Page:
Aunty Olga Lopes Seale
The Mother Theresa of Barbados – Dame Olga Lopes Seale.
Dame Olga Lopes Seale, known affectionately as Auntie Olga was a radio broadcaster who used her profession to help poor local children in Barbados.
A high achiever in both her radio and charitable careers, Auntie Olga, was Guyana’s first woman news reporter and founded the Needy Children’s Fund first in Guyana and then in her later adopted country, Barbados. Her selfless efforts made dramatic changes to these communities and resulted in her being awarded an MBE (Member of the Order of the British Empire) in 1961, as well as a string of other awards.
Born in Guyana in 1918, Auntie Olga came from a strict background. Her parents were Portuguese indentured field laborers, and six of her would-be siblings died before she was born. But Auntie Olga was a fighter and one that knew her mind. She once explained the origin of her name, “People tell me that I was a precocious little girl and insisted on being called Auntie in the family household.” This strength of personality would hold her in good stead for the future.
Her career in radio started through singing and in the 1940’s and ’50s she was often referred to as the “Vera Lynn of the Caribbean,” quite a compliment!
Determined to progress, she became a radio announcer and later advanced to newsreader and programmer at Guyana’s only radio station, Radio Demerara. But not without a struggle. Auntie Olga’s fundamental belief in life was equality for all including herself. Despite her determination and the hardships of battling against inequality, she presented and sang with a beautifully soft and appealingly voice, enabling her to break through the radio gender barrier. Becoming a newsreader gave her a platform of power on which to base her charity work.
Her fight for equality and fairness first broke into the public realm in 1952 when she heard of five boys who couldn’t attend a Christmas concert because they didn’t have clothes.
As she put it, “I aired an appeal for garments and received more clothes than I had needy kids. So I aired an appeal for needy children to come forward, and then had more children than clothes.” This cycle evolved into a charity, the Radio Demerara Needy Children’s Fund where she helped over 1,500 needy children in Guyana using broadcasted appeals.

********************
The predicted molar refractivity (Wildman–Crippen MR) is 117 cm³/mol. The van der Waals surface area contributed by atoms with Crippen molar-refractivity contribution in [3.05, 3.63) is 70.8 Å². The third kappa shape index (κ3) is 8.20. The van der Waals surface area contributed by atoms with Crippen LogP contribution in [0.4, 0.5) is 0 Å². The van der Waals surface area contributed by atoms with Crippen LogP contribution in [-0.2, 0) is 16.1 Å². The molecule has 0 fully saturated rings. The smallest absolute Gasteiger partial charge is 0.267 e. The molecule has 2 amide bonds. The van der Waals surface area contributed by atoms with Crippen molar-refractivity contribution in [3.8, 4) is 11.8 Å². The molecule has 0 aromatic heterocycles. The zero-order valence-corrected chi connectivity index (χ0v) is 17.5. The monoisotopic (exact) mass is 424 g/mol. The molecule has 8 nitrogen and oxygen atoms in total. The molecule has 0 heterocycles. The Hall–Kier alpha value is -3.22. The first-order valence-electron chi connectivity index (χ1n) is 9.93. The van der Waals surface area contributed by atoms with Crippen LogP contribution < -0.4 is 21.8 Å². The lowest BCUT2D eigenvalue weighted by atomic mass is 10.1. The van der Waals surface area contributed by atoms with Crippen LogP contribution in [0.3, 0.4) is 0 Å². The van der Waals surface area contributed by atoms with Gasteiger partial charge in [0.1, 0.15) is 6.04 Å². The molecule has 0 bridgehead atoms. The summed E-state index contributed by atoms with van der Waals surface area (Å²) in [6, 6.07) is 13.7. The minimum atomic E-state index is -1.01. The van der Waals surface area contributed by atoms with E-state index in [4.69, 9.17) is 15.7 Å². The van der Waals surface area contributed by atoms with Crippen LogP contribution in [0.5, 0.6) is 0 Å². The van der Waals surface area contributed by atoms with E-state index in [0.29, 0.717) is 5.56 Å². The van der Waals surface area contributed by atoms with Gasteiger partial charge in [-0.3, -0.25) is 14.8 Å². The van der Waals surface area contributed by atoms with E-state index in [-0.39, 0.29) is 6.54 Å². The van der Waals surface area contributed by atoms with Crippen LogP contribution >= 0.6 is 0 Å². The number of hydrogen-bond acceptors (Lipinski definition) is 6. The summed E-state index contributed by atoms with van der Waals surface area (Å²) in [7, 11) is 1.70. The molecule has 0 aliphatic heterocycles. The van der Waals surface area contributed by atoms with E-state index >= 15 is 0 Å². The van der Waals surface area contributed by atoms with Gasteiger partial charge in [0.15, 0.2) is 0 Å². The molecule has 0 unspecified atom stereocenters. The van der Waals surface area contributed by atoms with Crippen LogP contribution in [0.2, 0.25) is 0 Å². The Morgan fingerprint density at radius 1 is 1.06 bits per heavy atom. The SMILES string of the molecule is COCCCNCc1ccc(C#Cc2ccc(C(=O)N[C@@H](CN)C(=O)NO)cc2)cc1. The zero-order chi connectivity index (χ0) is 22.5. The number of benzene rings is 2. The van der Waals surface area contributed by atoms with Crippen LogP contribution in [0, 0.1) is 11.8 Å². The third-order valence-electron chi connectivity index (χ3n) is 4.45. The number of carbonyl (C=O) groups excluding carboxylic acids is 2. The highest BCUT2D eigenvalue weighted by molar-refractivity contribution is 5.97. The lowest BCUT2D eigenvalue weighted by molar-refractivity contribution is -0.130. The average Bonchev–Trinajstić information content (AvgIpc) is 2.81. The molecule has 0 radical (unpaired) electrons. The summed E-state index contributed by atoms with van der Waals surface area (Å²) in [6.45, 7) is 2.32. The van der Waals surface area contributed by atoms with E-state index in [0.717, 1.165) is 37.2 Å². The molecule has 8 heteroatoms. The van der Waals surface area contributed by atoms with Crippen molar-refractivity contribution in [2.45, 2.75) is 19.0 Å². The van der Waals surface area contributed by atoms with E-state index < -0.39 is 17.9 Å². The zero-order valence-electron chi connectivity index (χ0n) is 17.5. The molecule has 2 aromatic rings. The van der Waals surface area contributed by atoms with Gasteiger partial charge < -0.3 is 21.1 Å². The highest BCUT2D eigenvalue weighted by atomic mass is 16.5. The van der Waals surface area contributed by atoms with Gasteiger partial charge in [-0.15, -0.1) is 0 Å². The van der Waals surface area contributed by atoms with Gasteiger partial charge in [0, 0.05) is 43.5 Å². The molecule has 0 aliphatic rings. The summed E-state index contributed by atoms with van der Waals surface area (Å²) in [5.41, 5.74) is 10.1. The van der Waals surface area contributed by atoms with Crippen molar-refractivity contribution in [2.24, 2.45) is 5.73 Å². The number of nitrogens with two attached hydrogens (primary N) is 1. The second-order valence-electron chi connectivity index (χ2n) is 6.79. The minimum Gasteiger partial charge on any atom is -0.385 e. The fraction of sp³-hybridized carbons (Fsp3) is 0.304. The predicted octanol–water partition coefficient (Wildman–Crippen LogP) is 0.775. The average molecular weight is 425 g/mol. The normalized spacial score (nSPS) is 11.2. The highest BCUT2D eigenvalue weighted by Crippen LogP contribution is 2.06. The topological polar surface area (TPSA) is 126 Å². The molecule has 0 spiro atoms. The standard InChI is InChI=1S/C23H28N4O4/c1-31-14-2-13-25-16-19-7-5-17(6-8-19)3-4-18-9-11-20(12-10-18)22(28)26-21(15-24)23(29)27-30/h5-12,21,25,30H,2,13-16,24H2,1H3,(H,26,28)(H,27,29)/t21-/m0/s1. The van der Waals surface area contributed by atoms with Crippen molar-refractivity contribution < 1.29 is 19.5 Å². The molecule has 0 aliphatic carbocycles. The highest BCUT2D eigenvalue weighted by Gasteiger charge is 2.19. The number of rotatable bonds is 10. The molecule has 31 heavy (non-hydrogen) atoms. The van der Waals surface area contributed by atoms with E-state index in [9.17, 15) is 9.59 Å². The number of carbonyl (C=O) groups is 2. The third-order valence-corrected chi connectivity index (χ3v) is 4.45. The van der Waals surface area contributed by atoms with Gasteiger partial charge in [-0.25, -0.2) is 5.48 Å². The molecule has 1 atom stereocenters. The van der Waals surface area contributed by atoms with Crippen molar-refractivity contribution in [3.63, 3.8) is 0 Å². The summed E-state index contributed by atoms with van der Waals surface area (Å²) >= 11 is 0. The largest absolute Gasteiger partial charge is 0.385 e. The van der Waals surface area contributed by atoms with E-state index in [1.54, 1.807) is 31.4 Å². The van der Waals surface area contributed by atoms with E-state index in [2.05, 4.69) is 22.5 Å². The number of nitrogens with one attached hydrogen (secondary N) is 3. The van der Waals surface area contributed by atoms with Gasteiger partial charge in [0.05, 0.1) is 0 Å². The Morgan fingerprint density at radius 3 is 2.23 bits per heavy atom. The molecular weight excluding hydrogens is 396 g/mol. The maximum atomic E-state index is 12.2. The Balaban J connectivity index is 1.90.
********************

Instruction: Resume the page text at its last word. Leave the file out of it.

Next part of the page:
Relentlessly determined to help others, when Auntie Olga moved to Barbados in the early 1960’s she promptly knocked on the door of Barbados’ then only radio station Rediffusion, and set up the Fund in her new homeland.
Perhaps the most notable part of Auntie Olga’s charitable work was the attention she gave to each case. She visited every single child in their home environment, assessing their needs and the ways she could help improve their lives. She delivered hampers, food vouchers and clothing vouchers by car, crashing it three times, but she felt it was a small sacrifice to pay for her work. She aimed to give as many children as possible access to education through providing them with everything they needed from books to full tummies.
As well as focusing on education, Auntie Olga wanted the children to feel unique and important as individuals. The highlight of the Fund’s calendar is the Christmas party. Every single child who attends is given a different gift, suitable for his or her age and sex. Auntie Olga was often heard saying, “There is nothing better to see a child happy and smiling for Christmas.” The children also receive gifts for their birthdays. When she gave up working at the charity in 2010, she had helped over 2,000 of Barbados’ young poor.
As well as working at a grassroots level, Auntie Olga used her astute business mind to persuade companies to donate funds, local organizations to collaborate on projects and communities to get behind her immensely successful fundraising events.
Over time the Fund in Barbados developed to enfold not only needy children but also mentally and physically disabled kids and the elderly. It raised money for expensive medical operations and equipment that would help children to lead more normal lives. Her work with the elderly involved visiting them in their homes, supplying spectacles and again, wheelchairs, clothing, and gifts. She wanted everyone to feel equal and included – a testament to a big heart and a tremendous will to fight for others.
Dame Olga was a determined and incredibly kindhearted humanitarian, who passed away in 2011. However, in a real testament to her courage and determination, The Variety Club of Barbados continues her work today.
Author: Brett Callaghan